Landscapers — Episode 4 Review

A Surrealist Ending

By Mark

Susan Edwards, Olivia Colman (“The Favourite”, “The Crown (TV)”), and Christopher Edwards, David Thewlis (“Justice League”, “Wonder Woman”), are in court for the murder of Susan’s parents.

Rather than director Will Sharpe (“The Electrical Life of Louis Wain”, “Flowers (TV)”), making us spend an hour in a court room, going through everything we’ve already heard, he elects to do something much, much different.

We head out to the Wild West, Chris as a gunslinger, Susan his doting wife. But, just before they leave town on their waggon, Chris writes a letter to his step-mother confessing everything, mirroring the real-life phone call he made.

We flip between this Wild West setup and the black and white courtroom, occasionally the two overlap and sometimes we stick with one of the other.

For instance, we hear Chris giving his testimony and he is basically saying he wasn’t living his life, doing the things he wanted to do, it was all about Susan and what she wanted to do.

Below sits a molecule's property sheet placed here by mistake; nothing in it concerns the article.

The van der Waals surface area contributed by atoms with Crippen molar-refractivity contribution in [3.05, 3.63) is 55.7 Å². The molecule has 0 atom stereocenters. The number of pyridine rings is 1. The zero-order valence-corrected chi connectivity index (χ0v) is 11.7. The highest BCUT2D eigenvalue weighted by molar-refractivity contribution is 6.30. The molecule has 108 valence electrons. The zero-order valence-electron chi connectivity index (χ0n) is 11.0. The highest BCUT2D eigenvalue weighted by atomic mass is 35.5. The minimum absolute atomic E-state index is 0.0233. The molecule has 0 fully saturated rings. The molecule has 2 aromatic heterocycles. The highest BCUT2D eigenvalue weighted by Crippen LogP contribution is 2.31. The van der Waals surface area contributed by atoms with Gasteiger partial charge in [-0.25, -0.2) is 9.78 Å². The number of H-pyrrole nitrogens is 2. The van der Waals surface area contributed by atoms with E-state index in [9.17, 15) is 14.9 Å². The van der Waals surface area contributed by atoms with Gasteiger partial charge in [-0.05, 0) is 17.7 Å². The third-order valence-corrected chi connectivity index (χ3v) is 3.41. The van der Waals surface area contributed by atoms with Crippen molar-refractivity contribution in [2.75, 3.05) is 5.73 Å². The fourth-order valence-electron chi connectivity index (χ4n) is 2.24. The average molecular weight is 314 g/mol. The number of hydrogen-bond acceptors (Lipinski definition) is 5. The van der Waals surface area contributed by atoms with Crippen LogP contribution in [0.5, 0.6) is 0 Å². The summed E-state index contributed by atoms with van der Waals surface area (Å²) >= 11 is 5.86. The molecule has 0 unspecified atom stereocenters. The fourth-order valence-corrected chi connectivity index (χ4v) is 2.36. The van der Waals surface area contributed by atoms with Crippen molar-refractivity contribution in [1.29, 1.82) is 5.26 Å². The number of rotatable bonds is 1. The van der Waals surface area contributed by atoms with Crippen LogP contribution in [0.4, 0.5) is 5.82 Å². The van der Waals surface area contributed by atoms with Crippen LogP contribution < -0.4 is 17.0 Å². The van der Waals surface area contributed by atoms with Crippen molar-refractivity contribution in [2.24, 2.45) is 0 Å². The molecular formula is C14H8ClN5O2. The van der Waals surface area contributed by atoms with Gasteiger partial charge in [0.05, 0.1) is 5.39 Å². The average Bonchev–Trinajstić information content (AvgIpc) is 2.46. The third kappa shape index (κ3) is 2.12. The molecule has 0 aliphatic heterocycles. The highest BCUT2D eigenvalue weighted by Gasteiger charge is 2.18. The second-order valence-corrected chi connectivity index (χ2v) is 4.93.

Susan gets upset listening to this and when it is her time to stand up and give testimony she is still upset. She talks quietly, not liking what she’s hearing.

To reflect Susan’s feelings Sharpe stages a shootout between the couple and the law. When Susan takes matters into her own hands, shooting down many of the law, she is then shot herself and Chris scarpers.

Ultimately, Chris and Susan were given 24 years in prison though still, to this day, maintain their innocence. Landscapers doesn’t really give you any reason to doubt they didn’t do it.

Overall, as a mini-series or whatever you want to call it, Landscapers is visually stunning and brilliantly performed. Colman, Thewlis and police boss Daniel Rigby (“Flowers (TV)”, “Watership Down (TV)”) are the stand-outs, though everyone is wonderful.

Visually is where I feel Landscapers shines the best, Will Sharpe’s direction is simply stunning. It’s so different, yet not so different that it feels jarring or out of place.

My only concern is that this is based on the true story of two people being murdered and how that comes across. At times it can feel a little light-hearted given the subject matter, though the tone is never comical or necessarily disrespectful, it’s all too easy to forget that two people were actually murdered.

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